FREDERIC, Wis., February 20, 2013 — Last year alarms sounded around the world when a university study reported a “deadly fly parasite” could threaten the honey bees, making them act “zombie-like” and saying it was “consistent” with the deadly Colony Collapse Disorder.
The Associated Press, and other news agencies quickly broadcast the questioned discovery without checking reliable sources beyond those who produced the study.
Experts say the scare is, and remains, media hype.
“I think this fly is rare and not a true threat to bees,” said Jeffrey Pettis, research leader at the USDA. “It makes great headlines, however.”
In January 2012, John Hafernik, professor of evolutionary and ecological processes at San Francisco State University, published a study declaring “widespread” attacks on the bees by the tiny parasite fly, Apocephalus borealis.
“It could threaten honey bee colonies throughout North America…and into regions of the world.”
The three-year study hailed the attack on bees as “evolutionary.” Peer colleagues cautioned Dr. Hafernik not to link the parasite fly to CCD. Despite this warning, he stated it was a marker “consistent” with the syndrome.
Why should this entire buzz matter to 314 million Americans living outside the beehives? Because of your food and money.
Nearly one-third of U.S. agriculture depends on the 2.4 million bee colonies for big-crop production, where bees annually pollinate $14 billion worth of seeds and crops, a Cornell University study estimates.
Is the Threat Overblown?
The federal government estimates there are 80,000 American beekeepers coast to coast. And the latest government figures (2011) estimate American beekeepers produced 150 million pounds of honey earning $256 million, said Marlys Christiason, a spokesperson for the National Honey Board.
In nation-wide watching, the government has yet to see or hear any credible reports of “zombie” behavior in bees.
“We’ve done a number of surveys across the country over the past six to eight years,” said Dr. Pettis. “We haven’t seen it in the survey work we’ve done.”
Credible experts say the hype does not warrant alarms. “We don’t see this issue as a threat,” said Dr. Pettis. “And linking it to CCD is probably a bit premature there.”
The parasite fly’s main victims are bumblebees—not honey bees. “They’ve been known to infest or parasitize bumblebees for some time all over the country,” said Dr. Eric Mussen, California State bee specialist and professor at the University of California, Davis in a previous interview. “It’s not new. I don’t believe it’s a terribly important thing to honeybees as a whole.”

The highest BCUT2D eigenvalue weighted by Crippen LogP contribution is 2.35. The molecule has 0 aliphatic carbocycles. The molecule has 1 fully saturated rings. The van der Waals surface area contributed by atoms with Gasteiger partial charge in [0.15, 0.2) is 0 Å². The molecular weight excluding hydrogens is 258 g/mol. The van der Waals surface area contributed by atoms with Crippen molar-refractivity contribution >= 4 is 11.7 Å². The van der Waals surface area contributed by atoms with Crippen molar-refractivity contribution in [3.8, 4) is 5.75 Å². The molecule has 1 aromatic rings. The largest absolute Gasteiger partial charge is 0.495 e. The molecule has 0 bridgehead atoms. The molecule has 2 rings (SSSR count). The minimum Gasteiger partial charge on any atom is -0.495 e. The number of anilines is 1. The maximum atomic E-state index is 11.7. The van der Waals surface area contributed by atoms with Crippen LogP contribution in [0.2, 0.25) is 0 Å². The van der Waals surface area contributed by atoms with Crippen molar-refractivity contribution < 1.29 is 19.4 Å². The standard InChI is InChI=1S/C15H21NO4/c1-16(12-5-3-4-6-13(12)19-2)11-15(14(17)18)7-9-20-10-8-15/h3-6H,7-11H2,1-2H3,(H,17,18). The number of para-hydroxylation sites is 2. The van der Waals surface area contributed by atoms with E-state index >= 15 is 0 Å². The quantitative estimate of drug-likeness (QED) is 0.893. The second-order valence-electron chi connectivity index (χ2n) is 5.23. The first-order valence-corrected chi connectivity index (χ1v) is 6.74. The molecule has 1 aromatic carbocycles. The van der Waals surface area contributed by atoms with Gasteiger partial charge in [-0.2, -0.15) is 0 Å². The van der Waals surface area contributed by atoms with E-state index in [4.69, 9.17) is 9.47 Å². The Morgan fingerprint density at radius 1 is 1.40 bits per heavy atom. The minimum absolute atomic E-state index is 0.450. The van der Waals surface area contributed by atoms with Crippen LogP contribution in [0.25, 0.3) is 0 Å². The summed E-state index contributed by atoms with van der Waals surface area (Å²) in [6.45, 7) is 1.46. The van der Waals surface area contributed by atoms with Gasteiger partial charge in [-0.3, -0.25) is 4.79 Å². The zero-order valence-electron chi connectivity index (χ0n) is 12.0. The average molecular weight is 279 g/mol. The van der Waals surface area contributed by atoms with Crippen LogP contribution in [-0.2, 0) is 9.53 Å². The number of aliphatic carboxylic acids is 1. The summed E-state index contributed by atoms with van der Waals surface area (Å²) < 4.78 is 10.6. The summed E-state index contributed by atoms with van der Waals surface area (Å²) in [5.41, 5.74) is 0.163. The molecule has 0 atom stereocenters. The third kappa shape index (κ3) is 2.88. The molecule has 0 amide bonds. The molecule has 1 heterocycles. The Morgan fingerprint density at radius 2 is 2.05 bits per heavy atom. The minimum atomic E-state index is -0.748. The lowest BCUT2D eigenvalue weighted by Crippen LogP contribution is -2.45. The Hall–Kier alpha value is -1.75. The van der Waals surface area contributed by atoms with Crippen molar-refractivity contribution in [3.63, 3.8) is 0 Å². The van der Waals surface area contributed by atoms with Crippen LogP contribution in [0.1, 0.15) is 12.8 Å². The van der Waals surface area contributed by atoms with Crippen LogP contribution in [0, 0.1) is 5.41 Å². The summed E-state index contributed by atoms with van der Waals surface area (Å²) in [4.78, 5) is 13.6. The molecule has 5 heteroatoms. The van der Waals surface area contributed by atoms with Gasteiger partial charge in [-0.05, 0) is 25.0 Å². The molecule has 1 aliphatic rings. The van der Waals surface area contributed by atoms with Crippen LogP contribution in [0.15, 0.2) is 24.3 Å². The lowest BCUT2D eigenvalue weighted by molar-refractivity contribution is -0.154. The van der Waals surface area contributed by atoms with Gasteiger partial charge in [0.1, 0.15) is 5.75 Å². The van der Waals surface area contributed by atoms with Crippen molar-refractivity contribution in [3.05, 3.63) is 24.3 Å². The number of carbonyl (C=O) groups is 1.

The common, and terrible, thing the parasite fly does is parasitize bumblebees — and has for eons. The female fly attacks a host bee and injects (lay) her eggs into it. Larva then incubates and emerges, killing the host. (See video below)
But this phenomenon is phenomenally rare in honeybees, like someone being hit by lightening. It’s extremely unusual. “We’re not seeing anything unusual,” said Randy Oliver, editor of ScientificBeekeeping.com and a beekeeper for 45 years, who manages and researches 1,000 hives in California. “I certainly haven’t seen this.” He calls any panic “unwarranted.”
Zombees on the Loose?
But even the slim fact that a scant few parasite flies are behaving oddly is attention grabbing. “It might turn into something,” said Kim Flottum, editor of Bee Culture magazine. “It’s not often a parasite switches hosts. But when it does, it can be devastating.”
And the script can be made scary, like bad horror movie. “It’s kind of the stuff science fiction movies are made of,” said Marion Ellis, Extension Apiculture Specialist at the University of Nebraska and spokesman for the American Bee Federation in a past interview.
Most attacks are happening on the West Coast, like many Hollywood movies. “So far, citizen scientists have found the flies infecting honeybees in a number of localities in Washington and Oregon as well as south of San Francisco,” said Dr. Hafernik. “No confirmed cases yet in honey bees from the East Coast.”
The latest academic paper springs from Oregon State University. “Currently I think it is not a threat,” said Ramesh Sagili, assistant professor of honeybees at OSU and author of a “zombie” fly study. “But we need to be very vigilant to make sure that it doesn’t become another problem to the already struggling bees.”
In his research, he has witnessed a single occurrence of the parasite fly bothering a honeybee. “Just the one bee, yes,” said Dr. Sagili. Last year Dr. Hafernik said he witnessed a “number of bees” being affected. No reports since.
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